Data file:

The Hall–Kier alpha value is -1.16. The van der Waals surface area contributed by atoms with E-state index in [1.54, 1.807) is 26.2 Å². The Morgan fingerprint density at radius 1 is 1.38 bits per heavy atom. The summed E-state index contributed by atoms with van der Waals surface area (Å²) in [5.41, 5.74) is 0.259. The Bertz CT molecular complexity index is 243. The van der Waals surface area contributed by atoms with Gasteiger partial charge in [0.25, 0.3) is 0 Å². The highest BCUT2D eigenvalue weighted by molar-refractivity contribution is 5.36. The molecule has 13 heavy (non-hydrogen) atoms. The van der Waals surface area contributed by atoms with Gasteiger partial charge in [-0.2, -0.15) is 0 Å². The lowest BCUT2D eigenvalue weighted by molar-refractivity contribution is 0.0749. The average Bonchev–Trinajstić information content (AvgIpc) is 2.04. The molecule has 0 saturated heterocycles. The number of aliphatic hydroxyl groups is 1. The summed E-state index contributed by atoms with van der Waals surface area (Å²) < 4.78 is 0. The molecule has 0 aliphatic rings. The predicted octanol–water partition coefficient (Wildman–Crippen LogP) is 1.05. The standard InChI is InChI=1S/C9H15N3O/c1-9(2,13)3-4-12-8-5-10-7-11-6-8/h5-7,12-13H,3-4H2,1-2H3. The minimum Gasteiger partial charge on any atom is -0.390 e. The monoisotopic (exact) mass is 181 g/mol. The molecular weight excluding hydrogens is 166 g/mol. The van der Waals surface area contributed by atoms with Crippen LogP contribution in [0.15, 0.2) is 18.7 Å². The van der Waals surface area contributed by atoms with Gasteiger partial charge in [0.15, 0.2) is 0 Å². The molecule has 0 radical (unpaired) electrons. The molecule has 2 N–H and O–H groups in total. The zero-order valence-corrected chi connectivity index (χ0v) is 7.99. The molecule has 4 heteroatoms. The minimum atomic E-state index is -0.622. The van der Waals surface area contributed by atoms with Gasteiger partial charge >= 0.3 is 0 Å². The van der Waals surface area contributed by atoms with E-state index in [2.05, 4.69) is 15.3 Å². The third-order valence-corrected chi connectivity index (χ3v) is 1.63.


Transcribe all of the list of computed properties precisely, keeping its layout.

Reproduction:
The Hall–Kier alpha value is -1.16. The van der Waals surface area contributed by atoms with E-state index in [1.54, 1.807) is 26.2 Å². The Morgan fingerprint density at radius 1 is 1.38 bits per heavy atom. The summed E-state index contributed by atoms with van der Waals surface area (Å²) in [5.41, 5.74) is 0.259. The Bertz CT molecular complexity index is 243. The van der Waals surface area contributed by atoms with Gasteiger partial charge in [0.25, 0.3) is 0 Å². The highest BCUT2D eigenvalue weighted by molar-refractivity contribution is 5.36. The molecule has 13 heavy (non-hydrogen) atoms. The van der Waals surface area contributed by atoms with Gasteiger partial charge in [-0.2, -0.15) is 0 Å². The lowest BCUT2D eigenvalue weighted by molar-refractivity contribution is 0.0749. The average Bonchev–Trinajstić information content (AvgIpc) is 2.04. The molecule has 0 saturated heterocycles. The number of aliphatic hydroxyl groups is 1. The summed E-state index contributed by atoms with van der Waals surface area (Å²) < 4.78 is 0. The molecule has 0 aliphatic rings. The predicted octanol–water partition coefficient (Wildman–Crippen LogP) is 1.05. The standard InChI is InChI=1S/C9H15N3O/c1-9(2,13)3-4-12-8-5-10-7-11-6-8/h5-7,12-13H,3-4H2,1-2H3. The minimum Gasteiger partial charge on any atom is -0.390 e. The monoisotopic (exact) mass is 181 g/mol. The molecular weight excluding hydrogens is 166 g/mol. The van der Waals surface area contributed by atoms with Crippen LogP contribution in [0.15, 0.2) is 18.7 Å². The van der Waals surface area contributed by atoms with Gasteiger partial charge in [0.15, 0.2) is 0 Å². The molecule has 0 radical (unpaired) electrons. The molecule has 2 N–H and O–H groups in total. The zero-order valence-corrected chi connectivity index (χ0v) is 7.99. The molecule has 4 heteroatoms. The minimum atomic E-state index is -0.622. The van der Waals surface area contributed by atoms with Gasteiger partial charge >= 0.3 is 0 Å². The van der Waals surface area contributed by atoms with E-state index in [2.05, 4.69) is 15.3 Å². The third-order valence-corrected chi connectivity index (χ3v) is 1.63.